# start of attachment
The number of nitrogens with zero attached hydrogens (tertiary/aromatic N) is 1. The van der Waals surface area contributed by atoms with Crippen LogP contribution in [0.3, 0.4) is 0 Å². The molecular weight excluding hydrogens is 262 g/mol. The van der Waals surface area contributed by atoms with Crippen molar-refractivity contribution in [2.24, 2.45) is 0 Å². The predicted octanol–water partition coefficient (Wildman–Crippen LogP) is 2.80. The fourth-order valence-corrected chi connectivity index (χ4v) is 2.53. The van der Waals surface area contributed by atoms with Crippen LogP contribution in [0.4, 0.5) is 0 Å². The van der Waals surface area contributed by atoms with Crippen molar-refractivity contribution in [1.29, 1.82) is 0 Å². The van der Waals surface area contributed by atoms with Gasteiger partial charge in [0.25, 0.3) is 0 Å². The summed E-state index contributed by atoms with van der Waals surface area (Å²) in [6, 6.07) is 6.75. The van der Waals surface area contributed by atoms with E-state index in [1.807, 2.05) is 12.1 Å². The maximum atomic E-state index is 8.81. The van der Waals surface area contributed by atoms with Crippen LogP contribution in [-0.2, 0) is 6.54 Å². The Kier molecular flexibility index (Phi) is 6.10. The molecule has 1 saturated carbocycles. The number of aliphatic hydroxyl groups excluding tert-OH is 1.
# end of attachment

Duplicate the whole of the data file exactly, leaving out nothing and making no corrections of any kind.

The number of nitrogens with zero attached hydrogens (tertiary/aromatic N) is 1. The van der Waals surface area contributed by atoms with Crippen LogP contribution in [0.3, 0.4) is 0 Å². The molecular weight excluding hydrogens is 262 g/mol. The van der Waals surface area contributed by atoms with Crippen molar-refractivity contribution in [2.24, 2.45) is 0 Å². The predicted octanol–water partition coefficient (Wildman–Crippen LogP) is 2.80. The fourth-order valence-corrected chi connectivity index (χ4v) is 2.53. The van der Waals surface area contributed by atoms with Crippen LogP contribution in [0.4, 0.5) is 0 Å². The van der Waals surface area contributed by atoms with Crippen molar-refractivity contribution in [1.29, 1.82) is 0 Å². The van der Waals surface area contributed by atoms with Gasteiger partial charge in [0.25, 0.3) is 0 Å². The summed E-state index contributed by atoms with van der Waals surface area (Å²) in [6, 6.07) is 6.75. The van der Waals surface area contributed by atoms with E-state index in [1.807, 2.05) is 12.1 Å². The maximum atomic E-state index is 8.81. The van der Waals surface area contributed by atoms with Crippen LogP contribution in [-0.2, 0) is 6.54 Å². The Kier molecular flexibility index (Phi) is 6.10. The molecule has 1 saturated carbocycles. The number of aliphatic hydroxyl groups excluding tert-OH is 1.